Fresh off a photo shoot, the four sisters of Cherish -- Neosha, Farrah, and twins Felisha and Fallon King - are bubbling over. Sisters between the ages of 18 and 22 years old, they are meticulously lip-glossed, wearing matching red ballet flats, and finishing each other's sentences the way only family can. They are excitedly discussing their single, "Do It (To It)," which has become a chart fixture by translating the dances and club hits of their Atlanta hometown to a national audience. "Good Morning America wanted us to teach them how to do the snap dance," giggles Neosha. "It's hilarious."

On "Do It (To It)," Cherish harmonize airily over producer Don Vito's synth bounce, name-checking dances like Poole Palace and club hits like "Kryptonite." The song joins an expanding roster of chart hits that represent ATL culture, including other snap tracks like D4L's "Laffy Taffy," Dem Franchize Boys' "I Think They Like Me," Lil' Jon's "Snap Yo Fingers" and BHI's "Do It Do It." But while the latter joints are 100% rapper-helmed, the ladies of Cherish sing in soprano harmonies and sped-up cadences that mirror the staccato syntax of Dirty South rappers such as Eightball and Ludacris. As Southern hip-hop devours the charts, increasingly, Southern soul is responding to rap's empire by offering its own bounce, further blurring the boundary between rap and R&B. And while Cherish rep the A, the group also reflects the fact that in a post Ciara/Lil' Jon world, the young face of southern rhythm and blues is crunky, hooky, and custom-fit for the club. "We're so influenced by rap that when we write our music, we're incorporating it," explains Felisha. "Not on purpose, but it's all around us, 24-7. That's why I think female music from Atlanta -- or the South, period -- is different and unique: because we create hip-hop and R&B together."

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The sound of hip-hop soul dates back to Mary J. Blige's 1992 breakout single "Real Love." But the Southern strain of putting ooh-bop on the boom-bap is something else entirely. The new Southern soul sound is descendant of disco, electro, and Mariah Carey/Ol'Dirty Bastard's 1996 "Fantasy (Remix)," which popularized the use of guest-rappers on R&B tunes. Says Farrah, "Hip-hop's changing R&B to a mix of the two. It's more about fun. It's more than just singing. The main radio stations in Atlanta don't really play R&B unless it has a rapper on it. I don't have a problem with it, 'cause I love rap." Today's young R&B singers came up in an environment where the Dungeon Family was as important as Donnie Hathaway. As such, they encapsulate and respond to rap cultures of Atlanta, Houston and Miami, where dancing is as hot as the weather and club bangers rule supreme. It's energetic, it's young, it's Crunk & B. Whether repping the dance-floor (as do Cherish) or the donks (the '70s high-rise Chevys featured in the video for Ciara's flagship "Oh"), Crunk & B is the first viable R&B offshoot, that isn't beholden to throwback soul, since producer Teddy Riley's New Jack Swing translated Harlem to the world.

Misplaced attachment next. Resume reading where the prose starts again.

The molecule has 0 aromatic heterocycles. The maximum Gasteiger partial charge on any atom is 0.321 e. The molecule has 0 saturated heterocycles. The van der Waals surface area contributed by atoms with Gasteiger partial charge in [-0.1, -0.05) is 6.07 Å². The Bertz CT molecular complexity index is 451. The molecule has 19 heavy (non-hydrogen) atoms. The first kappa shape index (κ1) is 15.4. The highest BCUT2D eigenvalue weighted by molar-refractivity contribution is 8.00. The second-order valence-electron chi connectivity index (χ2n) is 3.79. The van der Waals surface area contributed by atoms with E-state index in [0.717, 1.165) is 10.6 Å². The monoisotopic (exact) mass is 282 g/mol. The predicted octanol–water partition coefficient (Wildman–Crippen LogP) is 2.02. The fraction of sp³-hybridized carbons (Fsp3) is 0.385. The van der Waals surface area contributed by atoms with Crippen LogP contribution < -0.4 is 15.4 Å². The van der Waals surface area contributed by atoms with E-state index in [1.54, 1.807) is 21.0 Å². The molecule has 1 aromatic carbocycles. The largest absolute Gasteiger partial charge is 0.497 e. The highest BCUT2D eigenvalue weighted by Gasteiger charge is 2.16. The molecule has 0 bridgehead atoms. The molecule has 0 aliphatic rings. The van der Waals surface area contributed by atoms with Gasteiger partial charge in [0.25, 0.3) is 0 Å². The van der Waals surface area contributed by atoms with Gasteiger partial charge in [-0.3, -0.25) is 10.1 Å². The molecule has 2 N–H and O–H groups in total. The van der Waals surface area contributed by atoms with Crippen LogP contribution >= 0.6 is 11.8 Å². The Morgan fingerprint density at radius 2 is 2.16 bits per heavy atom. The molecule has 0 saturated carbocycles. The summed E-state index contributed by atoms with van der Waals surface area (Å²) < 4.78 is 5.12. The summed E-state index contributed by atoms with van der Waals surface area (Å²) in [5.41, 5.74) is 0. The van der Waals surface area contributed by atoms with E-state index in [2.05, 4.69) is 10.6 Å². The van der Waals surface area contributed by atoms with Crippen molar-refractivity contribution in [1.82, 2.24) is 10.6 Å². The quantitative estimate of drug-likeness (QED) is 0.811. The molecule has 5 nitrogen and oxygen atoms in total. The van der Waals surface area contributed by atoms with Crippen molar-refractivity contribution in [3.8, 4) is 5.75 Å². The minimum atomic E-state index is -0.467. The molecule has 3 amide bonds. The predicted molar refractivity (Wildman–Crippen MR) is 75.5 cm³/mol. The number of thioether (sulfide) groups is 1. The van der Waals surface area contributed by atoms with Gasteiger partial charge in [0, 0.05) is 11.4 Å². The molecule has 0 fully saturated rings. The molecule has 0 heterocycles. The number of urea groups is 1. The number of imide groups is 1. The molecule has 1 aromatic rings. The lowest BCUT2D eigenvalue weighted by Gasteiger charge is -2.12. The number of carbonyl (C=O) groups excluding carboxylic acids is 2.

LYRIC
"When Teddy Riley had New Jack Swing, if you didn't have no New Jack Swing on your record in the R&B world, you wasn't getting in. He cornered the market with one sound," opines Jermaine Dupri, the Atlanta super-producer and So So Def head honcho whose beats and vision have greatly contributed to the evolution of Atlanta music of the past two decades. "I'm not trying to do that," continues Dupri, "but that was my inspiration. And you gotta have the bounce. I can't even front and say that you don't."

Beat-makers up and down the Atlantic seaboard purvey the sound of Crunk & B, yet it's almost exclusively the domain of Atlanta's three-headed monster: Dupri, Lil' Jon and Jazze Pha. Their party beats have defined Crunk & B. "With the bounce being so hard in the South, that's all we know," explains Dupri. "It came from us trying to create our own sound, because we were always held as country and not able to compete with the other major cities. When people push you into making your own sound, you create your own momentum. That's basically what happened. We were all the most challenged producers, which forced us to create something almost bulletproof. It made us create our own feel."

This sound has been gestating for at least a decade -- look no further than Ghost Town DJs' 1996 "My Boo," Aaliyah's 1998 "Are You That Somebody?" or Destiny's Child's 1999 "Jumpin Jumpin," for proof. But it began coagulating in 2004, when Lil' Jon coined the term, describing the beats he made for Usher's "Yeah," and Ciara's 2004 debut, Goodies, as "Crunk & B, R&B songs that get you crunk, make you wanna wild out." (Lil' Jon is currently working on his new album and, citing prior studio engagement, declined to be interviewed for this piece.)